President Xi Jinping has announced that China will provide one billion COVID-19 vaccine doses to Africa. Only 7% – about 96 million – of Africa’s 1.38 billion people have been vaccinated. He also promised to roll out university programmes in African countries spanning the medical, innovation, climate change and agricultural development fields in a wide-ranging support package that is poised to further cement Beijing’s footprint on the continent.
This comes amid ongoing disquiet over global vaccine inequity and, following the sequencing of the new Omicron variant by South African scientists, a travel ban affecting several African countries, including academic mobility, write Kudzai Mashininga and Esther Nakkazi for University World News.
In a keynote speech delivered virtually during the opening ceremony of the Eighth Ministerial Conference of the Forum on China-Africa Cooperation (FOCAC) hosted by Senegal on 29-30 November, Xi said countries must fight COVID-19 guided by science and must support the waiving of intellectual property rights on vaccines.
Cobus van Staden of the South African Institute of International Affairs (SAIIA), an independent think-tank, said: “The continent has suffered under vaccine hoarding in the Global North, so this will help to get vaccinations to a few hundred million Africans.” Chinese vaccines are double-shot vaccines, so one billion will inoculate 500 million people.
The sentiment was echoed by Adhere Cavince, a PhD student in international relations at Central China Normal University.
“I think the donation stands in stark contrast to what we have seen recently with the discovery of the Omicron variant in Africa. As European countries and the United States rushed to slap travel bans on affected African countries, China has come forth with a bag of vaccines.
“So, I think that Beijing has been more useful as a partner to Africa. Isolation and vaccine nationalism are not the best approaches in containing the global pandemic.”
Despite ongoing development projects in Africa and China’s support on the vaccine front, the Financial Times reports that China will cut its money aid in the next three years by about a third (from US$60 billion to US$40 billion) due to concern over the continent’s levels of debt.
The FOCAC, which started in 2000, brings together China and Africa every three years and is a pillar in the parties’ diplomatic relationship.
FOCAC members include China, the 53 African states that have established diplomatic relations with China, and the African Union Commission.
Support for the education sector
Xi announced several education and science initiatives.
Data from the Centre for Research on Evaluation, Science and Technology at Stellenbosch University in South Africa has shown that the scientific collaboration between Africa and China has been increasing, from 3.2% in 2008-12 to 6.7% in 2014-18, the last available figure.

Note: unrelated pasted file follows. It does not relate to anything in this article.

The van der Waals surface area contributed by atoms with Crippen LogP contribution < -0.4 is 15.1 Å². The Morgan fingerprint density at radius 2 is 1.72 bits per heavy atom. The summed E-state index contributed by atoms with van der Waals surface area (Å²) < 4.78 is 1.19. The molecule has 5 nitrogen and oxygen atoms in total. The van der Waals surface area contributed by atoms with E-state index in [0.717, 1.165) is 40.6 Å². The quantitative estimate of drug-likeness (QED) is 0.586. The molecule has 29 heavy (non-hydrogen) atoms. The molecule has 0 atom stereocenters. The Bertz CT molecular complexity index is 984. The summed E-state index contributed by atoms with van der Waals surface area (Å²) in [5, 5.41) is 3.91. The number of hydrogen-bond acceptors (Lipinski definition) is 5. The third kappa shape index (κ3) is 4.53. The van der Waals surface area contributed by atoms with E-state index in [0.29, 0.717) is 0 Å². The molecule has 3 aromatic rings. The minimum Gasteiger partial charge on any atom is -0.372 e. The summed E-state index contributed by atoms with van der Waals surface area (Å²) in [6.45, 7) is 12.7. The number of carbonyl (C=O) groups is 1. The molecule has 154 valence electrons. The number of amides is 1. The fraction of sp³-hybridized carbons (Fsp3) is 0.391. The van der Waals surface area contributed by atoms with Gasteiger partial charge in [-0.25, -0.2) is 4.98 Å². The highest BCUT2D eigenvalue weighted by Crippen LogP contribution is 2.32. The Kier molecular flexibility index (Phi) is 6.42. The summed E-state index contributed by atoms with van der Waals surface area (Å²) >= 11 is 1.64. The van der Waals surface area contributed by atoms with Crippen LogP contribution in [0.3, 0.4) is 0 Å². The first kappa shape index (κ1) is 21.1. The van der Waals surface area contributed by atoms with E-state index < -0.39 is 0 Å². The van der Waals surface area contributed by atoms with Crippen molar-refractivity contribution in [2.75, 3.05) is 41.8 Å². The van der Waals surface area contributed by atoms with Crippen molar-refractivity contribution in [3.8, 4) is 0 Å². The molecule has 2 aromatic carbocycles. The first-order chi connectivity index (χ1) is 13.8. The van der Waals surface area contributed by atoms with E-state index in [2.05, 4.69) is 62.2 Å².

On 29 November, Xi said: “China will undertake 10 digital economy projects for Africa, set up centres for China-Africa cooperation on satellite remote-sensing application, and support the development of China-Africa joint laboratories, partner institutes and scientific and technological innovation cooperation bases.”
There will also be, among others, poverty reduction and agricultural projects, the upgrading of schools, and an invitation to 10,000 high-level African professionals to seminars and workshops as well as vocational education and training for Africa’s students in China.
In addition, Xi added, China will encourage Chinese companies in Africa to create 800,000 local jobs. This comes at a time when youth unemployment is a growing concern in Africa.
Starting from 2012, the two sides have implemented exchange programmes between universities. Since 2018, China has also established workshops together with colleges and universities in various countries including Egypt, South Africa, Djibouti and Kenya, sharing quality vocational education resources and training high-calibre technical personnel.
In addition, China has helped about 30 African universities to set up Chinese language departments or Chinese language majors and has helped 16 African countries to introduce Mandarin into their national education systems.
Van Staden of the SAIIA said the European Union and the United States have also announced engagements with Africa and the wider Global South. “In contrast, China’s engagement with and relationships with the Global South are increasingly fine-grained and well developed,” he said.
China’s focus on COVID-19 is a major part of its latest engagements with Africa.
Xi said China and Africa need to fight COVID-19 with solidarity, to ensure the accessibility and affordability of vaccines in Africa to bridge the immunisation gap. China will, therefore, help the AU achieve its goal of vaccinating 60% of the African population by 2022.
Xi said 600 million of the billion doses will be donated and 400 million will be provided through joint production agreements by Chinese companies and relevant African countries.
Chinese firms are already working with firms in Africa. To date, they have started production in Egypt, and signed agreements with Morocco and Algeria.
In Egypt, Vacsera, a major vaccine producer, has been cooperating with China’s Sinovac Biotech to produce its COVID-19 vaccine, and it is expected to supply 200 million doses for local use annually.